Thus far, I’ve written a number of articles on George R. R. Martin’s horrendously boring A Song of Ice and Fire series. Among these were two in which I analyzed some of the many poorly-written shells that pass for characters in Martin’s world. In this article, however, I will discuss the villain of the first few volumes, King Joffrey. Joffrey is the only well-written character in A Song of Ice and Fire, mostly because he’s the only character who’s internally consistent.
Joffrey is unlike the other characters in this story in that he can actually be called a character. He has a personality that can be summed up without mentioning his parentage or what colour doublet he’s wearing, which is more than I can say for Jon Snow. Joffrey is a sadistic sociopath and a slave to his temper. He’s stupid, impulsive, and always blames his problems on those around him. Pretty much all his actions reinforce that this is his personality, as opposed to just being whatever the author needs at any given time.
Throughout his time in the story, the twelve-year-old King Joffrey kills, tortures, and maims his way through scores of his own subjects, relishing in their suffering. He’s also a misogynist who kills puppies. Plot-wise there really isn’t any point to any of his actions except to show that he’s evil, but that’s no less the case with any of the others, and at least Joffrey doesn’t constantly break character in order to deliver Martin’s pretentious exposition about how bleak he thinks the world is. Joffrey is consistently evil. He also has a childish obsession with his… er… “name day.”
What Is a Name Day?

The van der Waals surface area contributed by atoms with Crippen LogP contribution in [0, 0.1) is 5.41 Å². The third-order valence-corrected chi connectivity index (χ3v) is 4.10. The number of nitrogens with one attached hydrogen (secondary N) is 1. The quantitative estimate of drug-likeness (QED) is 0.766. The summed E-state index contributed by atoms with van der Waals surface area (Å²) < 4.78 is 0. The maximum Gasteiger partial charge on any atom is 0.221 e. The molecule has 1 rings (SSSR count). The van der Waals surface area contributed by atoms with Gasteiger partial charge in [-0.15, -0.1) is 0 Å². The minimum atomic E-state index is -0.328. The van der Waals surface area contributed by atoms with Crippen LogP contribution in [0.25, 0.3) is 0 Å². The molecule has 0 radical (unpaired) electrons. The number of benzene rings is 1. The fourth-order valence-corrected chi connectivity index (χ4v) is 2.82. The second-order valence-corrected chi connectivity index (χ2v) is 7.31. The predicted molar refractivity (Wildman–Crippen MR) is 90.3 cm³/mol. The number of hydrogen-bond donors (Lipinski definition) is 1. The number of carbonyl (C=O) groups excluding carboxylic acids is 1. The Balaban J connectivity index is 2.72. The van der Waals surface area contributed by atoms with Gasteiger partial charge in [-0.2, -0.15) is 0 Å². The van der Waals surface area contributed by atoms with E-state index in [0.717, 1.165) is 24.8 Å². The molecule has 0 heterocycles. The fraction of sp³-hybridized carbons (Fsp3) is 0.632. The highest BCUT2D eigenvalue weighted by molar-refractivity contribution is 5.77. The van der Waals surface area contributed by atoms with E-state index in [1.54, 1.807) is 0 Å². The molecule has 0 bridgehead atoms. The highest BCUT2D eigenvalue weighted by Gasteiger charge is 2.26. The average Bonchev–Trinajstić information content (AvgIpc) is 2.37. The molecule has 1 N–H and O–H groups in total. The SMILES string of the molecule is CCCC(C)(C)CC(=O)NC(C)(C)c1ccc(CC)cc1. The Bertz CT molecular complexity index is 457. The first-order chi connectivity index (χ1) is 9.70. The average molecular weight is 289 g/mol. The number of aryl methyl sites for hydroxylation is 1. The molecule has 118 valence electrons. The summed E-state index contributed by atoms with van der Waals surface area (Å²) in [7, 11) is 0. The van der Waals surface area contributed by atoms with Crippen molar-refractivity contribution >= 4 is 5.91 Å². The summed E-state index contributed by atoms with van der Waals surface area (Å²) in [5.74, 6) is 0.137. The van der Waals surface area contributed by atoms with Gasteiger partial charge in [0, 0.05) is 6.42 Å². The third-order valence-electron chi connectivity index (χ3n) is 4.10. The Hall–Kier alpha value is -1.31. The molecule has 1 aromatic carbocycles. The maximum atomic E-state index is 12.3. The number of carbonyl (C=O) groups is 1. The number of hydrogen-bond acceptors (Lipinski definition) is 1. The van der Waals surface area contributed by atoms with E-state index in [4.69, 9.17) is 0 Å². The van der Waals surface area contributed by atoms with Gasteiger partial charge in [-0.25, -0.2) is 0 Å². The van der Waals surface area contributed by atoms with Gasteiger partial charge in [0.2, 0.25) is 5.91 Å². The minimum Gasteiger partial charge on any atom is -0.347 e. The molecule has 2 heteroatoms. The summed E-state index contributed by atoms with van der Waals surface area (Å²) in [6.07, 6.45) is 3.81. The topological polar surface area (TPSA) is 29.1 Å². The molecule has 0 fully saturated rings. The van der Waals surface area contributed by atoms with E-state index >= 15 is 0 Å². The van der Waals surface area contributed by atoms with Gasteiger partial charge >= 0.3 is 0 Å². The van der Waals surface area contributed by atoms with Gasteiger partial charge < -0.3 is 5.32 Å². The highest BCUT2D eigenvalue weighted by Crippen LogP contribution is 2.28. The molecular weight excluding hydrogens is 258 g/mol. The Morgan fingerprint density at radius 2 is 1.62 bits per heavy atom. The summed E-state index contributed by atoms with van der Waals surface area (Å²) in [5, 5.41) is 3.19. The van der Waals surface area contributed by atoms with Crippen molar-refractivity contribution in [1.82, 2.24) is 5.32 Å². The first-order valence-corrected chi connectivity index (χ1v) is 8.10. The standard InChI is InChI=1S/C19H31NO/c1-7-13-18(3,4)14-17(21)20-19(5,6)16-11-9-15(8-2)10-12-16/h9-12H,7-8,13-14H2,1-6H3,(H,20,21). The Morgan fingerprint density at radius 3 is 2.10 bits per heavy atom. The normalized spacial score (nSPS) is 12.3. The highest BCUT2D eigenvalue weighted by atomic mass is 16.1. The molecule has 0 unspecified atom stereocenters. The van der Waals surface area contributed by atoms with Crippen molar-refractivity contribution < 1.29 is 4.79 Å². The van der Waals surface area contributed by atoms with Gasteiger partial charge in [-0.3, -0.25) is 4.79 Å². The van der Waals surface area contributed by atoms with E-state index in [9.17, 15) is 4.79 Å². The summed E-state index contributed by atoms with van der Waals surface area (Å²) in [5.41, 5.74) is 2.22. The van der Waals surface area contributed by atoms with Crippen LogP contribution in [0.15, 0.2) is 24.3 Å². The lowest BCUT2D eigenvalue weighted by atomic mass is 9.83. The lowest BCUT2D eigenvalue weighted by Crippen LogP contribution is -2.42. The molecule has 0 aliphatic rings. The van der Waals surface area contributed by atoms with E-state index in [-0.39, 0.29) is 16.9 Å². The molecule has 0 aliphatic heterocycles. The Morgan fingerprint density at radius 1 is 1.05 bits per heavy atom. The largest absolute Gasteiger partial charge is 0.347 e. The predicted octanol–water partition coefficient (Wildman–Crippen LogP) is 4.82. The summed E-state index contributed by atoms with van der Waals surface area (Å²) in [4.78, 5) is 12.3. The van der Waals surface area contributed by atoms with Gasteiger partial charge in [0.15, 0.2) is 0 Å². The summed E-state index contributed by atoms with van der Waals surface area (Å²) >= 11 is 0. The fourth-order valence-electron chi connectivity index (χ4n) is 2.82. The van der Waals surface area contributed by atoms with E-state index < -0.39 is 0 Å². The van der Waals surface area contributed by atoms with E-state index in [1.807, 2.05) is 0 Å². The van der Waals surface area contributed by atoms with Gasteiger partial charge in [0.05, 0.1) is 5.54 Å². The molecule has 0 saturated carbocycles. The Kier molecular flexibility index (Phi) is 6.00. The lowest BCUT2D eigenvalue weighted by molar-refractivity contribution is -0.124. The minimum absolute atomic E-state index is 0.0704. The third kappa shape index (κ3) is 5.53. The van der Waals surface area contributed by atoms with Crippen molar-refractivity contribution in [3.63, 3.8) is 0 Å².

Alright; let’s get “name days” out of the way right here, because this just proves how little research George R. R. Martin did when he was writing this story. It baffles me that he decided to use the term “name day” when what it refers to in his story is clearly a birthday, because the two are most certainly not the same thing.
Let’s start with what a “name day” is in the real world; in certain countries in Europe, a person might celebrate a day of the year that has a connection to their given name, usually the day a saint of the same name died. The custom was quite popular among Christians in the Middle Ages because celebrating one’s birthday was what pagans did. If your name was Karl, for instance, your name day would be the anniversary of Charlemagne’s death, regardless what day you were born.
In the world of Martin’s stories, however, they just say “name day” instead of “birthday” for some incomprehensible reason. The explanation for this is that the people of Westeros celebrate the day you were given a name, but they always name their children on the day they’re born anyway, so “name day” here is just a dumb way to say “birthday”!